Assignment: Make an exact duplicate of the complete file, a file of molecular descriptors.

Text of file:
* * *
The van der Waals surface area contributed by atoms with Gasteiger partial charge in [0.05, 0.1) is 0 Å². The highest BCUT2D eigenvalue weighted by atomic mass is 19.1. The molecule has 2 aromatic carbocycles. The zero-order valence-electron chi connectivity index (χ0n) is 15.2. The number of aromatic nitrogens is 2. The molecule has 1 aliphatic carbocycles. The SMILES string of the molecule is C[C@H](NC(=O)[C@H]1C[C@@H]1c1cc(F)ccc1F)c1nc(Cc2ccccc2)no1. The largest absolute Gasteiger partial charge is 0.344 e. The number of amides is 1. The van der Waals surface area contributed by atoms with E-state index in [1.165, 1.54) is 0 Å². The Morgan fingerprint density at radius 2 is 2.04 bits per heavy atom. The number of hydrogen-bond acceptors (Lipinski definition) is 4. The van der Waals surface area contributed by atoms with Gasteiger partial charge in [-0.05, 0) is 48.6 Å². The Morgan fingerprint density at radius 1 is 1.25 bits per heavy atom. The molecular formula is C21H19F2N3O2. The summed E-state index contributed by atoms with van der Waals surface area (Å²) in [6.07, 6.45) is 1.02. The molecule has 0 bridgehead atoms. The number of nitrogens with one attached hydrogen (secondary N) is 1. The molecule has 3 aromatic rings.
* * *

The van der Waals surface area contributed by atoms with Gasteiger partial charge in [0.05, 0.1) is 0 Å². The highest BCUT2D eigenvalue weighted by atomic mass is 19.1. The molecule has 2 aromatic carbocycles. The zero-order valence-electron chi connectivity index (χ0n) is 15.2. The number of aromatic nitrogens is 2. The molecule has 1 aliphatic carbocycles. The SMILES string of the molecule is C[C@H](NC(=O)[C@H]1C[C@@H]1c1cc(F)ccc1F)c1nc(Cc2ccccc2)no1. The largest absolute Gasteiger partial charge is 0.344 e. The number of amides is 1. The van der Waals surface area contributed by atoms with E-state index in [1.165, 1.54) is 0 Å². The Morgan fingerprint density at radius 2 is 2.04 bits per heavy atom. The number of hydrogen-bond acceptors (Lipinski definition) is 4. The van der Waals surface area contributed by atoms with Gasteiger partial charge in [-0.05, 0) is 48.6 Å². The Morgan fingerprint density at radius 1 is 1.25 bits per heavy atom. The molecular formula is C21H19F2N3O2. The summed E-state index contributed by atoms with van der Waals surface area (Å²) in [6.07, 6.45) is 1.02. The molecule has 0 bridgehead atoms. The number of nitrogens with one attached hydrogen (secondary N) is 1. The molecule has 3 aromatic rings.